What a great post - I'm wiping tears from my eyes ....
Our esteemed mate makes a telling point. Singlehanders should think hard about eliminating (if building) or fairing (if existing build) all toe-magnets and rope-catchers forrard of the shrouds - especially those of us who are not gifted with the linguistic depth
of Tintin's seadog sidekick.
Sampson posts (for a new build, especially on a metal yacht) can drop roughly flush with the deck
, and re-emerge from a blind socket - I thought this was an idea I cribbed from Nicolson, but the only reference I can find in any of his books
is p85 in "Marinize your boat" where he shows a disappearing bollard emerging through a close-fitting deck
plate: By his admission this would be appropriate only for a racing
boat which hardly ever used the thing in anger (a case of 'never mind the bollards'?) because any wear would see it leaking.
Alternatively sampson posts and towing bollards can bolt onto a reinforced plinth, so they can be removed entirely before sessions of foredeck combat.
Failing that, horn cleats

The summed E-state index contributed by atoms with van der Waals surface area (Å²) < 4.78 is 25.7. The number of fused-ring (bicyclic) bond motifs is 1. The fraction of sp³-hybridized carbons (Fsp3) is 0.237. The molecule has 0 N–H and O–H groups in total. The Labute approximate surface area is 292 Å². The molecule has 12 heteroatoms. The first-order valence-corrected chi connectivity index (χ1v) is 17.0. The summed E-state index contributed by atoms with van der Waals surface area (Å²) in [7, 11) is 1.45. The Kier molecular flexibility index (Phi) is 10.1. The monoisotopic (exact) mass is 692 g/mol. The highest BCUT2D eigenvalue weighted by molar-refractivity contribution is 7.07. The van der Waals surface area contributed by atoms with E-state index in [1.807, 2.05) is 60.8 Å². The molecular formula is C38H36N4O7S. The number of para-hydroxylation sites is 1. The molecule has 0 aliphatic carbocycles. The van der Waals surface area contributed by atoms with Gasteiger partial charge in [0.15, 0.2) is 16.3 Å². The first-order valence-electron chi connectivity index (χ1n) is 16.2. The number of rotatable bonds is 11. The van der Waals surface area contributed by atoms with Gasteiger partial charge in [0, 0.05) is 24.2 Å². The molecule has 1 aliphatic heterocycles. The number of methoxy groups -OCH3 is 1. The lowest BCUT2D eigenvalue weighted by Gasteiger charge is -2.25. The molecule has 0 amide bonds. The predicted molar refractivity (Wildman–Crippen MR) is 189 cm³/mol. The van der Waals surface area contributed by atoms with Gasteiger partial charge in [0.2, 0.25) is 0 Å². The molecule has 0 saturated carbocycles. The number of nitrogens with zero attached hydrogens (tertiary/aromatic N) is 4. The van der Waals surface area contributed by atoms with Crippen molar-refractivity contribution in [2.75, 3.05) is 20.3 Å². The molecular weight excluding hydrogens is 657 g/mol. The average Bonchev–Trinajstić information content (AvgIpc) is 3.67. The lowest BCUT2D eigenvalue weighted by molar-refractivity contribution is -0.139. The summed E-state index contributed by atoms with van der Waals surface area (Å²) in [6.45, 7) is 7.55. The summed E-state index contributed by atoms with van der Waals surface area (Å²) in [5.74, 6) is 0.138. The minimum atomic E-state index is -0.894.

and sampson posts can be 'muffled' by a removable "cleat-defeater" consisting of a couple of wooden or foam shoes shaped to form a fairing for each horn while effectively swallowing it. A length of bungy cord each side will cause them to embrace the cleat.
Sometimes fixed fairing pieces can be provided for cleats
, turning blocks, hatch
lids or other potential traps, stood away (if necessary) JUST enough to get a rope
in, in the case of cleats. If the 'moat' for rope
insertion is curved, you have to be pretty unlucky for a random rope to find its way in and not be able to escape when needed.
Naturally these need to provide a smooth, negative overhang profile, all the way down to the deck, when viewed from any direction.
These will also alleviate the excruciating toe-stubbing propensities of all cleats, padeyes, etc etc.
Ventilator cowls need metal hoops over them of smooth profile from all directions, negative overhang as above. Often these are designed with insufficient angle (ie vertical uprights instead of sloping)
If this seems like too much trouble for a singlehander, better get practicing your French: as suggested above, you'll be needing it.